Solar ‘could account for 13% of world’s power by 2030’

The share of global electricity generated by solar could rise to 13% by 2030. The International Renewable Energy Agency (IRENA) estimates solar capacity could hit between 1,760GW and 2,500GW during […]

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By Priyanka Shrestha

The share of global electricity generated by solar could rise to 13% by 2030.

The International Renewable Energy Agency (IRENA) estimates solar capacity could hit between 1,760GW and 2,500GW during that period – up from 227GW today.

Reaching that share will require average annual capacity additions to “more than double” for the next 14 years.

IRENA highlights five recommendations that can help achieve the increase: updated policies based on the latest innovations, government support of continued research and development activities, creation of a global standards framework, market structure changes and adoption of smart grids and energy storage technologies.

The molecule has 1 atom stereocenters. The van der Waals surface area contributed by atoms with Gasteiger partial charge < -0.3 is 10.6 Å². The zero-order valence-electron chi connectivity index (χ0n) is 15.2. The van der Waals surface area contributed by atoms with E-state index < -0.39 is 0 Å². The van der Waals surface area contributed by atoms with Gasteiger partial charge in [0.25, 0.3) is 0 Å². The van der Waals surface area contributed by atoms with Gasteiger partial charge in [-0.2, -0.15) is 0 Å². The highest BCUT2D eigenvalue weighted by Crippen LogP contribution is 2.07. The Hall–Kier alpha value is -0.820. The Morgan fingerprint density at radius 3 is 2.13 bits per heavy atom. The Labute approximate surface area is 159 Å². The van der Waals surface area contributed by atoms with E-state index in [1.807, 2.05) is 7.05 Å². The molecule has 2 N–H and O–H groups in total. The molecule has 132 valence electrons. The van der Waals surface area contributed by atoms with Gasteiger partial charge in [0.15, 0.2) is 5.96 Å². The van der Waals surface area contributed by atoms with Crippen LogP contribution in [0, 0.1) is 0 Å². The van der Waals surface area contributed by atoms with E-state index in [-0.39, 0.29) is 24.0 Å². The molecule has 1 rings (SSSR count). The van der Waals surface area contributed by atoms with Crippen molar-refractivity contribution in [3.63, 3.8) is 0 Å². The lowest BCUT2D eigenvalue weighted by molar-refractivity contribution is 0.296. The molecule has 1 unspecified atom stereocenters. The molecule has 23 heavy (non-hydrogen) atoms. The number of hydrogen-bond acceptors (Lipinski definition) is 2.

Its report states solar accounted for 20% of all new power generation capacity last year.

It is said to cost between five to 10 US cents/kWh in Europe, China, India, South Africa and the US.

Last year, record low prices were set in the UAE (5.84 cents/kWh) and Peru and Mexico (both 4.8cents/kWh). In May, a solar auction in Dubai attracted a bid of three cents/kWh.

IRENA adds these record low prices indicate potential for further cost reduction.

Adnan Z. Amin, IRENA Director-General said: “Recent analysis from IRENA finds that cost reductions for solar and wind will continue into the future, with further declines of up to 59% possible for solar PV in the next 10 years. The renewable energy transition is well underway, with solar playing a central role.”

Solar generation has reduced CO2 emissions by up to 300 million tonnes per year. That’s forecast to increase to up to three gigatonnes per year by 2030.